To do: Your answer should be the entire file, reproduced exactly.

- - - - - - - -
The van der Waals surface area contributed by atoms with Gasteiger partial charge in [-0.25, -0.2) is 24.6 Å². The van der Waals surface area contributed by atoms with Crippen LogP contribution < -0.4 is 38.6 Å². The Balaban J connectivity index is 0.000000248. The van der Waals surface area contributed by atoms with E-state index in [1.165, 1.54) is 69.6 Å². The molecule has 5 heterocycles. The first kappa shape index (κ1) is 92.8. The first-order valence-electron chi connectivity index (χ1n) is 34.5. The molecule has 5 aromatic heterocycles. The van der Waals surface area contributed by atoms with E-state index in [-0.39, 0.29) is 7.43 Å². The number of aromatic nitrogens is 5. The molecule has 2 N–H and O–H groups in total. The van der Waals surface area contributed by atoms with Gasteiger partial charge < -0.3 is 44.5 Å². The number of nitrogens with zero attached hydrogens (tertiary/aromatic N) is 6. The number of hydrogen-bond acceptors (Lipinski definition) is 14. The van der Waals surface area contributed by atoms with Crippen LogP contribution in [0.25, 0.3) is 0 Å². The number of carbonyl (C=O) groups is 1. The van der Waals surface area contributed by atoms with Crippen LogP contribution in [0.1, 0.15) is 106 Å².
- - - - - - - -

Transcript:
The van der Waals surface area contributed by atoms with Gasteiger partial charge in [-0.25, -0.2) is 24.6 Å². The van der Waals surface area contributed by atoms with Crippen LogP contribution < -0.4 is 38.6 Å². The Balaban J connectivity index is 0.000000248. The van der Waals surface area contributed by atoms with E-state index in [1.165, 1.54) is 69.6 Å². The molecule has 5 heterocycles. The first kappa shape index (κ1) is 92.8. The first-order valence-electron chi connectivity index (χ1n) is 34.5. The molecule has 5 aromatic heterocycles. The van der Waals surface area contributed by atoms with E-state index in [-0.39, 0.29) is 7.43 Å². The number of aromatic nitrogens is 5. The molecule has 2 N–H and O–H groups in total. The van der Waals surface area contributed by atoms with Gasteiger partial charge < -0.3 is 44.5 Å². The number of nitrogens with zero attached hydrogens (tertiary/aromatic N) is 6. The number of hydrogen-bond acceptors (Lipinski definition) is 14. The van der Waals surface area contributed by atoms with Crippen LogP contribution in [0.25, 0.3) is 0 Å². The number of carbonyl (C=O) groups is 1. The van der Waals surface area contributed by atoms with Crippen LogP contribution in [0.1, 0.15) is 106 Å².